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The New Work

In my last post, I setup my ideal organization into Production, Management, and Consulting divisions. Each segment can exist as a business in its own right and I will detail my ideal methods for dealing with each in their separate posts. The first one to be addressed is where everything starts: Production.

Ever since its inception, surveyors have dealt with spatial data as sets of discrete points that represent a given region. This is still the best option in boundary surveying, but for anything else modern technologies offer a better solution. Specifically instead of building a dataset point by point, it is a better solution to capture the region via remote sensing like close range photogrammetry and terrestrial and aerial LiDAR. The two biggest hurdles to implementing these methods are their increased complexity and cost.



There is no way to get around it; it’s time to go back to school. Not necessarily collage, but certainly the official training sessions put on by all major equipment manufacturers. Actually capturing the data is much simpler than using a total station, as long as the proper references exist. Where the difficulty lies is getting a useful product out of a point cloud. There are two options, depending on the level of computer science expertise available:  plug-ins and programs. If there is a decently experienced computer tech available, most CAD programs (including inexpensive ones like Google’s Sketchup) have pre-built additions that can be downloaded and tweaked to extract the nessicary data. The actual extraction is still fairly simple, but where the computer coding knowledge comes into play is when the lines need to be classified based on some criteria. Clear communication, patience, and solid understanding will result in a custom solution that creating the needed data. Not having though things will only create a mess, which is why there are dedicated programs for completing this task. These are going to be more expensive, but they are going to work every time with minimal training. Besides increased cost, these packages are very specific as to what applications they are good at. Mines, roads, topo maps all have their own programs that can be bought and added to a base CAD system. Carlson and Trimble both have excellent setups for this option.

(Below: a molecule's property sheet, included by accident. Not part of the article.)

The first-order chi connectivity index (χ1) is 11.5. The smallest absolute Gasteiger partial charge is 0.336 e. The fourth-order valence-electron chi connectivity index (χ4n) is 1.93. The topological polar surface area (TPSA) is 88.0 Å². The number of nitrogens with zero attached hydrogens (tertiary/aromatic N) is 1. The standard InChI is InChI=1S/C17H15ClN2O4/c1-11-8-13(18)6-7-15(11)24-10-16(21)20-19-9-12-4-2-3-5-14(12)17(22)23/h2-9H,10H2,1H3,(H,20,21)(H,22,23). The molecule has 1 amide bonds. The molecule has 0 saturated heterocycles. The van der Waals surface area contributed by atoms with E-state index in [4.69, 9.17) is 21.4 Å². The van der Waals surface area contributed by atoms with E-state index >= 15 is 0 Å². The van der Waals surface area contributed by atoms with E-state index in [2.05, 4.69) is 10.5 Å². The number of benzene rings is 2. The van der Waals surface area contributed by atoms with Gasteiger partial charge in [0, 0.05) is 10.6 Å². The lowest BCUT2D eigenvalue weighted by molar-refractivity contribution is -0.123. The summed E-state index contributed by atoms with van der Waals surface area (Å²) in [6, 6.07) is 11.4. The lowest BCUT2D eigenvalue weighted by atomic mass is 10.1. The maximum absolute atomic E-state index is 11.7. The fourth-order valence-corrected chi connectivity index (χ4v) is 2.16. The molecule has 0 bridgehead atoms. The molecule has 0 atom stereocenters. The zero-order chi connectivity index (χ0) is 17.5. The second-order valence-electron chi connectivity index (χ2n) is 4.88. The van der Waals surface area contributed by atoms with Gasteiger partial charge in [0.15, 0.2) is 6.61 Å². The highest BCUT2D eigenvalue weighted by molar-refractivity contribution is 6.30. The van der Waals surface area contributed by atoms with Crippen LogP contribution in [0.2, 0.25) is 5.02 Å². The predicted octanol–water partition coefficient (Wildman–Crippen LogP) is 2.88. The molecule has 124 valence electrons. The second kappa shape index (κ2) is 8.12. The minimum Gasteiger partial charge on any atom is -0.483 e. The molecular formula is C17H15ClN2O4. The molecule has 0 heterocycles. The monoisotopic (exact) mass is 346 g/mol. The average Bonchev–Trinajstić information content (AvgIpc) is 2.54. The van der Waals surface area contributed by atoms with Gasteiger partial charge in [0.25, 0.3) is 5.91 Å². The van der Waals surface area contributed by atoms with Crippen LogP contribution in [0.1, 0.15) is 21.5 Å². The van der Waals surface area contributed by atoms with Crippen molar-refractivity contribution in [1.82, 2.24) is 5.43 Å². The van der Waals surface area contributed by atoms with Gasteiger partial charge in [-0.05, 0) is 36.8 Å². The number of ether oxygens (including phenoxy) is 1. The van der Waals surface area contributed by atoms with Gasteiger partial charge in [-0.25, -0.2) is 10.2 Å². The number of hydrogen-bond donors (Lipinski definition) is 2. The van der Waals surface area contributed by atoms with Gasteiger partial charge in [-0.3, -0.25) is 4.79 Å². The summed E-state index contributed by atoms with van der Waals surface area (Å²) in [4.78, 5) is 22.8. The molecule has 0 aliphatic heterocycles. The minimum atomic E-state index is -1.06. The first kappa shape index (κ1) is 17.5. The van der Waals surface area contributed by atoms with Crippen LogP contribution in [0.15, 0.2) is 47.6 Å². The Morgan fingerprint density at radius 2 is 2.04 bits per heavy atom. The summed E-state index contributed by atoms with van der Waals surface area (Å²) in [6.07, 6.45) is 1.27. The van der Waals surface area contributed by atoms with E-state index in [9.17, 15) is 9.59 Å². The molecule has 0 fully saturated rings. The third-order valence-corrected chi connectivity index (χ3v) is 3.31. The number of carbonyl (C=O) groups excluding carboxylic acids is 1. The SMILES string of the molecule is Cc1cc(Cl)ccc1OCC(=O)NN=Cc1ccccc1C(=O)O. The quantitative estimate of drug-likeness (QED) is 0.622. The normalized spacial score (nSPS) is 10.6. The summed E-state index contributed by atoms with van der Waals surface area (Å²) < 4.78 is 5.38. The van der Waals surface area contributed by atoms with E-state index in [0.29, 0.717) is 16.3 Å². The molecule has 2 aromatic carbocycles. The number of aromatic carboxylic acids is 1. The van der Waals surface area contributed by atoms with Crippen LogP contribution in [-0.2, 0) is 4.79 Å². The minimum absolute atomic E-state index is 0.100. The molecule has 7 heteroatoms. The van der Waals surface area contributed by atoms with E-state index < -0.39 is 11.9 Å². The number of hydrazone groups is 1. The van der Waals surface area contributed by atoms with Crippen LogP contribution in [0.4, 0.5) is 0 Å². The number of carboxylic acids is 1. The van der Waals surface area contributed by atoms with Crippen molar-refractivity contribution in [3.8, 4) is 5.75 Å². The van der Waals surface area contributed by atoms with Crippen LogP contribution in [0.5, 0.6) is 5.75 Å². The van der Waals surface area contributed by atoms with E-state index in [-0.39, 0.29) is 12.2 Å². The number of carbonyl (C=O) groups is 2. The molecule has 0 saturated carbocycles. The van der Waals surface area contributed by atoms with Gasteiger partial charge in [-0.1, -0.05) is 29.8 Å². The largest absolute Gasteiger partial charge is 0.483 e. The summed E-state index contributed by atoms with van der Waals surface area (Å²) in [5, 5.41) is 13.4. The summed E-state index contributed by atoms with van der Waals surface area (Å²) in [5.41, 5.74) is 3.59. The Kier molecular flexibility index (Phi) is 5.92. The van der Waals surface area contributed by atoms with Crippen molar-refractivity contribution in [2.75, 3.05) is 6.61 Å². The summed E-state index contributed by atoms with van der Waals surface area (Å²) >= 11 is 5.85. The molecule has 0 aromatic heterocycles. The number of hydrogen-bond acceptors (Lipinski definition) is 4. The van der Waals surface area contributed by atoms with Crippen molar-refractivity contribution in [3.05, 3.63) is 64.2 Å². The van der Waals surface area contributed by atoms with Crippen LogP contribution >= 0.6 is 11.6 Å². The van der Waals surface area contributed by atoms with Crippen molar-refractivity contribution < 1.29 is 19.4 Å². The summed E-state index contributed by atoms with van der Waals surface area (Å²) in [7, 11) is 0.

The other major hurdle in using point clouds and models for survey data is the high cost of the equipment. A robotic, imaging total station is about $20K. Add an integrated GNSS receiver and it’s about $35-50 thousand depending on the model and precisions. The cheapest scanner is at least $50 thousand, and that’s without the special software mentioned above.  One option that is becoming more appealing is close range photogrammetry. Systems like Photo Modeler cost one or two thousand dollars, are very easy to use and effective at creating the same kind of point clouds that scanners do. The field setups and data acquisition are more susceptible to the environment and user error, but it is possible to create similar precisions to scanners by getting a good camera and taking more time. This method isn’t going to be truly viable until commercial UAV’s come available to capture data from better vantage points and over larger distances. Giving that this will happen in four years now is a good time to start practicing.

My preferred method for acquiring spatial data is to actually buy it from someone else. Yes, LiDAR systems are expensive but once obtained are capable of producing vast amounts of extremely precise data over large areas quickly. Instrument resellers have found they can produce datasets to sell more readily than selling the actual equipment. While unorthodox, the automated nature of LiDAR means the information is produced to a very exacting and repeatable standard as to be just as trustworthily as sending out a traditional crew. The cost of using LiDAR data drops from a million dollar setup to a few thousand for processing software and a computer to run it. Giving the unique nature of companies that can afford LiDAR data, getting them to sell their datasets may be difficult at first but not impossible. Have the local surveyor’s board hold a meeting to introduce the local professionals to LiDAR and point clouds by asking a company with the technology to hold a presentation on what they do. Networking has always been important for us, and now may grow to be on par with reputation and ability. 
Posted by Andrew Gaiennie on Feb 20, 2012 9:44 PM EST

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